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Background Melioidosis, an infectious disease caused by Burkholderia pseudomallei, is endemic in many tropical developing countries and has a high mortality. Here we evaluated combinations of a lateral flow immunoassay (LFI) detecting B. pseudomallei capsular polysaccharide (CPS) and enzyme-linked immunosorbent assays (ELISA) detecting antibodies against hemolysin co-regulated protein (Hcp1) or O-polysaccharide (OPS) for diagnosing melioidosis. Methodology/Principal findings We conducted a cohort-based case-control study. Both cases and controls were derived from a prospective observational study of patients presenting with community-acquired infections and sepsis in northeast Thailand (Ubon-sepsis). Cases included 192 patients with a clinical specimen culture positive for B. pseudomallei. Controls included 502 patients who were blood culture positive for Staphylococcus aureus, Escherichia coli or Klebsiella pneumoniae or were polymerase chain reaction assay positive for malaria or dengue. Serum samples collected within 24 hours of admission were stored and tested using a CPS-LFI, Hcp1-ELISA and OPS-ELISA. When assessing diagnostic tests in combination, results were considered positive if either test was positive. We selected ELISA cut-offs corresponding to a specificity of 95%. Using a positive cut-off OD of 2.912 for Hcp1-ELISA, the combination of the CPS-LFI and Hcp1-ELISA had a sensitivity of 67.7% (130/192 case patients) and a specificity of 95.0% (477/502 control patients). The sensitivity of the combination (67.7%) was higher than that of the CPS-LFI alone (31.3%, p<0.001) and that of Hcp1-ELISA alone (53.6%, p<0.001). A similar phenomenon was also observed for the combination of CPS-LFI and OPS-ELISA. In case patients, positivity of the CPS-LFI was associated with a short duration of symptoms, high modified Sequential (sepsis-related) Organ Failure Assessment (SOFA) score, bacteraemia and mortality outcome, while positivity of Hcp1-ELISA was associated with a longer duration of symptoms, low modified SOFA score, non-bacteraemia and survival outcome. Conclusions/Significance A combination of antigen-antibody diagnostic tests increased the sensitivity of melioidosis diagnosis over individual tests while preserving high specificity. Point-of-care tests for melioidosis based on the use of combination assays should be further developed and evaluated.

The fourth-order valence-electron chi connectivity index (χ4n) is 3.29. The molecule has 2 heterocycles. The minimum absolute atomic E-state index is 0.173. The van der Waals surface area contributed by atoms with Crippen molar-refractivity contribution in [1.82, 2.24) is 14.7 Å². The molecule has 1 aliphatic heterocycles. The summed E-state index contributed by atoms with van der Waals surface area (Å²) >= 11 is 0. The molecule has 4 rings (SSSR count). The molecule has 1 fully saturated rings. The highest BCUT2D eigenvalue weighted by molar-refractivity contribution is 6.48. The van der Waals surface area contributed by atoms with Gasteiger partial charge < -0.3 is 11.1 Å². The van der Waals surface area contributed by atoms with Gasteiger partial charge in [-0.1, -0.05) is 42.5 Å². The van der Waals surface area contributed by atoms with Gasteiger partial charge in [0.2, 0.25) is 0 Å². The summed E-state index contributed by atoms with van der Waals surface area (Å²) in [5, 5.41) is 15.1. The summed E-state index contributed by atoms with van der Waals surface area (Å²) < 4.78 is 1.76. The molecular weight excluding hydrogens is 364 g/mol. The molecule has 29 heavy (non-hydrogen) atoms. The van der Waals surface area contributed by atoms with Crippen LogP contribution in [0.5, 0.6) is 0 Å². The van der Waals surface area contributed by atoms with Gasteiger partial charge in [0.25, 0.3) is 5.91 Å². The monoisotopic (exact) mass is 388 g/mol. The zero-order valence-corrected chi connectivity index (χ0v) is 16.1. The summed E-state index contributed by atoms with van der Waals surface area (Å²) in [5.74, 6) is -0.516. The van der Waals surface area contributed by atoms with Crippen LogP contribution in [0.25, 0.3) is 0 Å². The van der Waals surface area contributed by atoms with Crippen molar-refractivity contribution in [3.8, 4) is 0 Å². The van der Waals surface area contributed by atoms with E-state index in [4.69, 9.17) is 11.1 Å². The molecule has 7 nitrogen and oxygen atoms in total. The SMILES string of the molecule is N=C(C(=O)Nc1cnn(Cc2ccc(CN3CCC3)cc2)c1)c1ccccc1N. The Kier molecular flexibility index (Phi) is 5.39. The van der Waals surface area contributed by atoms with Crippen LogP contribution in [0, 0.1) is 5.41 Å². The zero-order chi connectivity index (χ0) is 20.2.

Original publication




Journal article


PLOS Neglected Tropical Diseases


Public Library of Science (PLoS)

Publication Date





e0009840 - e0009840